"Because you need to know it doesn't make you less of a man." Ethan waited, knowing that Seth would decide whether he accepted the truth of that.

What Seth saw was a man, tall, strong, self-possessed, with big, callused hands and quiet eyes. One of the weights that hung on his heart lifted. "I guess I do." And he smiled a little. "Your mouth's bleeding."

Ethan dabbed at it with the back of his hand and knew they'd crossed a thin and shaky line. "You got

a good right jab. I never saw it coming." He held out a hand, testing, and ruffled Seth's sleep-tumbled hair. The boy's smile stayed in place. "Let's clean up," Ethan said, "and go home."

Chapter Five

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grace had a morning full of chores. The first load of laundry went in at seven-fifteen while the coffee was brewing and her eyes were still mostly shut. She watered her porch plants and the little pots of herbs on her kitchen windowsill, and yawned hugely.

As the coffee began to scent the air and give her hope, she washed the glasses and bowls Julie had used the night before while baby-sitting. She closed the open bag of potato chips, tucked it into its place in the cupboard, then wiped the crumbs from the counter where Julie had had her snack while talking on the phone.

Julie Cutter wasn't known for her neatness, but she loved Aubrey.

At precisely seven-thirty—and after half a cup of coffee—Aubrey woke.

Reliable as the sunrise, Grace thought, heading out of the tiny galley kitchen toward the bedroom off the living room. Rain or shine, weekday or weekend, Aubrey's internal clock buzzed away at seven-thirty every morning.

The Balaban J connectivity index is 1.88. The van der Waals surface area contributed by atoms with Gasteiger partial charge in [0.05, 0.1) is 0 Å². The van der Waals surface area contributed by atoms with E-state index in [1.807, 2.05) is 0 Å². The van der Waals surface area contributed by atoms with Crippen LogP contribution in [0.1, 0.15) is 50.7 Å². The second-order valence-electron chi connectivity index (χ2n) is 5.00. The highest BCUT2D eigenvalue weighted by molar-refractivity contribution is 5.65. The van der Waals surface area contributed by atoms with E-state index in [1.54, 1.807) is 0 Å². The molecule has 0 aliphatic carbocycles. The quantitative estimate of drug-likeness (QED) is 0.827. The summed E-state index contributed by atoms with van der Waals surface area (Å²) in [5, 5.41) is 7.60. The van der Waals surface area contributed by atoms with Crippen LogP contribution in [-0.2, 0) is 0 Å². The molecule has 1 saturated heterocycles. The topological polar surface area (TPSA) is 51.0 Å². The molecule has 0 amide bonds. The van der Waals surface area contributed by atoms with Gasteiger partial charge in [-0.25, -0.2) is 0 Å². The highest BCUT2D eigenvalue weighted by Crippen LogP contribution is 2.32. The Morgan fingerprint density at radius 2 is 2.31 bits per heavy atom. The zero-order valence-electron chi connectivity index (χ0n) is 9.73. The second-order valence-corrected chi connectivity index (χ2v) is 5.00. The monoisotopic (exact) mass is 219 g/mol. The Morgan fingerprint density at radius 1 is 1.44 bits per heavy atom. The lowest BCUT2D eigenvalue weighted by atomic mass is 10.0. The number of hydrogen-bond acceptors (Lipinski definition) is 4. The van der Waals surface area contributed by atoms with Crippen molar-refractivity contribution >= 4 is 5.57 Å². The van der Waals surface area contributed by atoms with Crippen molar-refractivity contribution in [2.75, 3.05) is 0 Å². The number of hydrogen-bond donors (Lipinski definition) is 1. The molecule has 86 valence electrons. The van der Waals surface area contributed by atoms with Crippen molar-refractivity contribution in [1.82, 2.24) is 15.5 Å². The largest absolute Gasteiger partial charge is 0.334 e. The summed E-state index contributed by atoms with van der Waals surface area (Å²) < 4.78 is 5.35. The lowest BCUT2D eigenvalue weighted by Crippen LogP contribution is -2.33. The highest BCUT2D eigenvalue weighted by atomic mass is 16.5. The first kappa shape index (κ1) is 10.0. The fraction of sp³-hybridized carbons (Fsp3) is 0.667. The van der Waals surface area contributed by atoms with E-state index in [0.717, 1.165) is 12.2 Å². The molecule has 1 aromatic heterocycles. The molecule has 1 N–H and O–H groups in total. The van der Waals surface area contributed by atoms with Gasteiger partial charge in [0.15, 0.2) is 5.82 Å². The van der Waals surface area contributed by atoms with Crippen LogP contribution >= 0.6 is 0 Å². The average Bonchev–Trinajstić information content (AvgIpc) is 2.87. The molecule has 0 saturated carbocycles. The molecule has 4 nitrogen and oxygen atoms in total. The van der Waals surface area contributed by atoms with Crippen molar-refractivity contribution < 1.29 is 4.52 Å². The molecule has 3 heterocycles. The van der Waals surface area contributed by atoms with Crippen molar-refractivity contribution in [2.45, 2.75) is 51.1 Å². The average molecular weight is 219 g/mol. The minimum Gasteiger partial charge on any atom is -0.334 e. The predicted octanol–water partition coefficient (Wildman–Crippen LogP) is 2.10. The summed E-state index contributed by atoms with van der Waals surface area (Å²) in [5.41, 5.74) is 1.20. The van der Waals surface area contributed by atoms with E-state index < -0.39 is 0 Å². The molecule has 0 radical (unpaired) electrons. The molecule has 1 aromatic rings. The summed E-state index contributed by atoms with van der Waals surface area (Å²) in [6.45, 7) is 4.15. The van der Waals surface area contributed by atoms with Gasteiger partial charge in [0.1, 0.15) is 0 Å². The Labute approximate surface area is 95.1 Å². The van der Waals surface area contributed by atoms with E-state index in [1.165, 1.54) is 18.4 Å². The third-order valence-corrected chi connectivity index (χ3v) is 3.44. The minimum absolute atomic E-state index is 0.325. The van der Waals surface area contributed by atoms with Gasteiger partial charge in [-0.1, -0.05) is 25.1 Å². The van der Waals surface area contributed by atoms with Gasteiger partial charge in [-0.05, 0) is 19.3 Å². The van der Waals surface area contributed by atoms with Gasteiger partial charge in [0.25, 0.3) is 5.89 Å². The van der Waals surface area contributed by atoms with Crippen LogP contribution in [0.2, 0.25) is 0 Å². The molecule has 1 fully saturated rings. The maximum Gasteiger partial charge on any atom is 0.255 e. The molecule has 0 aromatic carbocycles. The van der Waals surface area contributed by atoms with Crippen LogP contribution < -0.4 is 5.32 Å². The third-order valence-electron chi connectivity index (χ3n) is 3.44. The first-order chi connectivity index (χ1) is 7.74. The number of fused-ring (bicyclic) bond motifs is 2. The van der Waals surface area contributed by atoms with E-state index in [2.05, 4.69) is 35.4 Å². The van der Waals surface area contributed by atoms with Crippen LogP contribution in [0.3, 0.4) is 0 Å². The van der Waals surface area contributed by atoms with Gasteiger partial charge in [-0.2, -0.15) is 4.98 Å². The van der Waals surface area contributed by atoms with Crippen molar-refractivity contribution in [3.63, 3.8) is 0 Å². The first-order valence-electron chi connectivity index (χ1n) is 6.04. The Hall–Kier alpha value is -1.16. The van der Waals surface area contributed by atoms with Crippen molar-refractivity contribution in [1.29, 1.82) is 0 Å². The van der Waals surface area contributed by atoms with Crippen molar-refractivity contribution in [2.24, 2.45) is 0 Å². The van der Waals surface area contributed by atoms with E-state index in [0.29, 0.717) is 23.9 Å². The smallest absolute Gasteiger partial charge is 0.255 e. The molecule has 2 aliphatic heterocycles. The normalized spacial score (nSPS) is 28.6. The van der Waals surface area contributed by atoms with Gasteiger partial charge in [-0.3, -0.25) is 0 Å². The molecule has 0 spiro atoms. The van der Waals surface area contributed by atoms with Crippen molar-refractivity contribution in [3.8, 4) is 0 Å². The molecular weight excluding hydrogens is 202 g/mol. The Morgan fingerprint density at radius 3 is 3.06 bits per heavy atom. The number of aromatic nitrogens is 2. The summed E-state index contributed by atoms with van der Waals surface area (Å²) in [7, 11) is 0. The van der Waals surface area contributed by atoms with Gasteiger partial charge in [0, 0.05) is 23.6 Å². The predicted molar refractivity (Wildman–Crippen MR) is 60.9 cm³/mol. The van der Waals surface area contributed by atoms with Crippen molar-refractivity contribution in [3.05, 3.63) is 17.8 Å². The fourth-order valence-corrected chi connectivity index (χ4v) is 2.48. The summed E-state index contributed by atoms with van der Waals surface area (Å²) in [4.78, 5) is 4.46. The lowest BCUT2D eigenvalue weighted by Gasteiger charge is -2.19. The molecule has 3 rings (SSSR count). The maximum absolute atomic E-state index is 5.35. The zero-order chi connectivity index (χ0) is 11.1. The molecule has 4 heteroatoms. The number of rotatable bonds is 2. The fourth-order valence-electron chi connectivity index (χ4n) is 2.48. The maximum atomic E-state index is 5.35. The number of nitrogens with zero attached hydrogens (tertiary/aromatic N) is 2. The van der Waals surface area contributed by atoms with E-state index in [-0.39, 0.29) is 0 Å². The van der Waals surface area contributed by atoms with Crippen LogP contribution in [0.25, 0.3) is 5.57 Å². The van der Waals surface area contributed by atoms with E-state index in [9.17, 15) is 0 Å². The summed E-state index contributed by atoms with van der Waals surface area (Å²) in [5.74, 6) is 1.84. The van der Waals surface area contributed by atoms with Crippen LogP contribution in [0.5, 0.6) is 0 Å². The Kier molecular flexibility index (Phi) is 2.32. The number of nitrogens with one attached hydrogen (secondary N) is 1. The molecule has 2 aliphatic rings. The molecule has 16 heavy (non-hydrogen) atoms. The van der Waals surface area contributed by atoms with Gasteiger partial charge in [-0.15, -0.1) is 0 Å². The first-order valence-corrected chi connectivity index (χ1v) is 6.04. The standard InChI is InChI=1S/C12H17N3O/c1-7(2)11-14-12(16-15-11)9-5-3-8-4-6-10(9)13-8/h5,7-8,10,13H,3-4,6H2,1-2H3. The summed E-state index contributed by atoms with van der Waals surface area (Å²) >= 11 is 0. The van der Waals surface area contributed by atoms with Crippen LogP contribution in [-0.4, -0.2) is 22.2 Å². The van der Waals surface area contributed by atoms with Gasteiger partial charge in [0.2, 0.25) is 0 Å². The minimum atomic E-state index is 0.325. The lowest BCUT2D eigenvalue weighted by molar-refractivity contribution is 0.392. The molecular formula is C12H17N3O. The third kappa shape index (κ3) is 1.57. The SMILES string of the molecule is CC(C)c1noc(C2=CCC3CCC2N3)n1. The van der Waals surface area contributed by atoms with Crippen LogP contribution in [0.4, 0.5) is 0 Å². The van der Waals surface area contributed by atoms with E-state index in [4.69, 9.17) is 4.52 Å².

Grace could have left her in the crib and finished her coffee, but she looked forward to this moment every day. Aubrey stood at the side of the crib, her sunbeam curls tangled from sleep, her cheeks still flushed with it. Grace could still remember the first time she'd come in and seen Aubrey standing, her wobbly legs rocking, her face glowing with success and surprise.

Now Aubrey's legs seemed so sturdy. She lifted one, then the other, in a kind of joyful march. She laughed out loud when Grace came into the room. "Mama, Mama, hi, my mama."

"Hello, my baby." Grace leaned over the side for the first nuzzle and sighed. She knew how lucky she was. There couldn't have been a child on the planet with a sunnier nature than her little girl. "How's my Aubrey?"

"Up! Out!"

"You bet. Gotta pee?"

"Gotta pee," Aubrey agreed and giggled when Grace lifted her out of the crib.

The toilet training was coming along, Grace decided, checking Aubrey's overnight diaper as they headed into the bathroom. It had its hits and its misses.

Aubrey hit it this time, and Grace launched into the lavish praise over bodily functions that only a parent with a toddler could understand. Teeth and hair were brushed in the closet-size bathroom Grace had brightened up with mint-green walls and awning-striped curtains.

Then the breakfast routine began. Aubrey wanted cold cereal with bananas but no milk. She plopped her hand over the bowl when Grace started to pour it on, shaking her head vigorously. "No, Mama, no. Cup. Please."

"Okay, milk in a cup." Grace filled one, set it on the high-chair tray beside the bowl. "Eat up, now. We've got lots to do today."

"Do what?"

"Let's see." Grace made herself a piece of toast while she went through the projected day. "We have to finish the laundry, then we promised Mrs. West we'd wash her windows today."

A three-hour job, Grace estimated.

"Then we have to go to the market."

Aubrey gasped in pleasure. "Miss Lucy."

"Yes, you'll see Miss Lucy." Lucy Wilson was one of Aubrey's favorite people. The supermarket cashier always had a smile—and a lollipop—for Aubrey. "After we put the groceries away, we're going to the Quinns'."

"Seth!" Milk dribbled out of her grin.

"Well, honey, I don't know for certain that he'll be there today. He may be out on the boat with Ethan, or over at his friends' house."

"Seth," Aubrey said again, very definitely, and her mouth puckered up into a stubborn pout.

"We'll see." Grace mopped up the spills.

"Ethan."

"Maybe."

"Doggies."

"Foolish, for sure." She kissed the top of Aubrey's head and gave herself the luxury of a second cup of coffee.

at eight-fifteen grace was armed with a stack of newspapers and a spray bottle that contained a mix of vinegar and ammonia. Aubrey was entertaining


Tags: Nora Roberts Chesapeake Bay Saga Romance